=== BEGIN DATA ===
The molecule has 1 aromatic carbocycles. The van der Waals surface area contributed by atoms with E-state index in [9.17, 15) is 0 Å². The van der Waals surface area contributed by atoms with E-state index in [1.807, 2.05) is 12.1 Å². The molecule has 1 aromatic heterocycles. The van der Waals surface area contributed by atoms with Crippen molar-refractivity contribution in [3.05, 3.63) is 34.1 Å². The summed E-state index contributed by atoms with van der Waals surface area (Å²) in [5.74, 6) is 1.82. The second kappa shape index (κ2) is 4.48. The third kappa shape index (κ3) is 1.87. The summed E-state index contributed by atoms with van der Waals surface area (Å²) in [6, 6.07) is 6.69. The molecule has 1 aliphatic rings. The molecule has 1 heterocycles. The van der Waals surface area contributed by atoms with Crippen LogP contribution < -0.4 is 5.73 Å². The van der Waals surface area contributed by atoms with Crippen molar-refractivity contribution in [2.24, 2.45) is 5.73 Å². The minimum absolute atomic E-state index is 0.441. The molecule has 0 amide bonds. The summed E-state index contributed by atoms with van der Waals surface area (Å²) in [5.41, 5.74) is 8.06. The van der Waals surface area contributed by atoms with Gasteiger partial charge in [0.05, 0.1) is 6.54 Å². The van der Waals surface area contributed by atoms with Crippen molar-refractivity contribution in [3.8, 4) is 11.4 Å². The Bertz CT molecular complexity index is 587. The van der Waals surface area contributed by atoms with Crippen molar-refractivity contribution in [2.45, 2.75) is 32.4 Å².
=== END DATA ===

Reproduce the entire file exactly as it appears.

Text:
The molecule has 1 aromatic carbocycles. The van der Waals surface area contributed by atoms with E-state index in [9.17, 15) is 0 Å². The van der Waals surface area contributed by atoms with E-state index in [1.807, 2.05) is 12.1 Å². The molecule has 1 aromatic heterocycles. The van der Waals surface area contributed by atoms with Crippen molar-refractivity contribution in [3.05, 3.63) is 34.1 Å². The summed E-state index contributed by atoms with van der Waals surface area (Å²) in [5.74, 6) is 1.82. The second kappa shape index (κ2) is 4.48. The third kappa shape index (κ3) is 1.87. The summed E-state index contributed by atoms with van der Waals surface area (Å²) in [6, 6.07) is 6.69. The molecule has 1 aliphatic rings. The molecule has 1 heterocycles. The van der Waals surface area contributed by atoms with Crippen LogP contribution < -0.4 is 5.73 Å². The van der Waals surface area contributed by atoms with Crippen molar-refractivity contribution in [2.24, 2.45) is 5.73 Å². The minimum absolute atomic E-state index is 0.441. The molecule has 0 amide bonds. The summed E-state index contributed by atoms with van der Waals surface area (Å²) in [5.41, 5.74) is 8.06. The van der Waals surface area contributed by atoms with Gasteiger partial charge in [0.05, 0.1) is 6.54 Å². The van der Waals surface area contributed by atoms with Crippen molar-refractivity contribution in [3.8, 4) is 11.4 Å². The Bertz CT molecular complexity index is 587. The van der Waals surface area contributed by atoms with Crippen molar-refractivity contribution in [2.45, 2.75) is 32.4 Å².